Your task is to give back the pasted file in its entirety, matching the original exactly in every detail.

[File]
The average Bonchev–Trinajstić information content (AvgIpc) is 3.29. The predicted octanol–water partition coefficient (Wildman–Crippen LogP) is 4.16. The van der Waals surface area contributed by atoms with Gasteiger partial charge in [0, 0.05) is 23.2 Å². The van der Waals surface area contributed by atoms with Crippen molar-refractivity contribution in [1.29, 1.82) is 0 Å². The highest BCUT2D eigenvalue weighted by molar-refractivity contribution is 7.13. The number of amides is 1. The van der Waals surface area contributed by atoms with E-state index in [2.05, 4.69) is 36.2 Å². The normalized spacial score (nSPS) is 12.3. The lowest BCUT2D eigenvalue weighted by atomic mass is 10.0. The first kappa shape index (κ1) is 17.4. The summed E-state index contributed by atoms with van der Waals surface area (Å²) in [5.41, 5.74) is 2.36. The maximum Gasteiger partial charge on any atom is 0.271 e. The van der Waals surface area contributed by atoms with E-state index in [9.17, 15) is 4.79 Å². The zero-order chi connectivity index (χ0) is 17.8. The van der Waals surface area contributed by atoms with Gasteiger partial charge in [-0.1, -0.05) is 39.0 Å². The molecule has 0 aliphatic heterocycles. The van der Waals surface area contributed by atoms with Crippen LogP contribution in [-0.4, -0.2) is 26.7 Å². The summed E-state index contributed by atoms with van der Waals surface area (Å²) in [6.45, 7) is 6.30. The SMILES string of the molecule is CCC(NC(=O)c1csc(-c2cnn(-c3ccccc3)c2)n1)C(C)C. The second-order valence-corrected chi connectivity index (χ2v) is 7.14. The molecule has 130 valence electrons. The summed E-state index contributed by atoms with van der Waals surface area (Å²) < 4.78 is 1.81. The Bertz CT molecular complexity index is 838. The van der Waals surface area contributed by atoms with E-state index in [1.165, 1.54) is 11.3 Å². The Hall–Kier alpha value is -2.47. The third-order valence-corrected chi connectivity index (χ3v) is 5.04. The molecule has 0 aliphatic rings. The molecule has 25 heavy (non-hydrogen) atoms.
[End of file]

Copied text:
The average Bonchev–Trinajstić information content (AvgIpc) is 3.29. The predicted octanol–water partition coefficient (Wildman–Crippen LogP) is 4.16. The van der Waals surface area contributed by atoms with Gasteiger partial charge in [0, 0.05) is 23.2 Å². The van der Waals surface area contributed by atoms with Crippen molar-refractivity contribution in [1.29, 1.82) is 0 Å². The highest BCUT2D eigenvalue weighted by molar-refractivity contribution is 7.13. The number of amides is 1. The van der Waals surface area contributed by atoms with E-state index in [2.05, 4.69) is 36.2 Å². The normalized spacial score (nSPS) is 12.3. The lowest BCUT2D eigenvalue weighted by atomic mass is 10.0. The first kappa shape index (κ1) is 17.4. The summed E-state index contributed by atoms with van der Waals surface area (Å²) in [5.41, 5.74) is 2.36. The maximum Gasteiger partial charge on any atom is 0.271 e. The van der Waals surface area contributed by atoms with E-state index in [9.17, 15) is 4.79 Å². The zero-order chi connectivity index (χ0) is 17.8. The van der Waals surface area contributed by atoms with Gasteiger partial charge in [-0.1, -0.05) is 39.0 Å². The molecule has 0 aliphatic heterocycles. The van der Waals surface area contributed by atoms with Crippen LogP contribution in [-0.4, -0.2) is 26.7 Å². The summed E-state index contributed by atoms with van der Waals surface area (Å²) in [6.45, 7) is 6.30. The SMILES string of the molecule is CCC(NC(=O)c1csc(-c2cnn(-c3ccccc3)c2)n1)C(C)C. The second-order valence-corrected chi connectivity index (χ2v) is 7.14. The molecule has 130 valence electrons. The summed E-state index contributed by atoms with van der Waals surface area (Å²) < 4.78 is 1.81. The Bertz CT molecular complexity index is 838. The van der Waals surface area contributed by atoms with E-state index in [1.165, 1.54) is 11.3 Å². The Hall–Kier alpha value is -2.47. The third-order valence-corrected chi connectivity index (χ3v) is 5.04. The molecule has 0 aliphatic rings. The molecule has 25 heavy (non-hydrogen) atoms.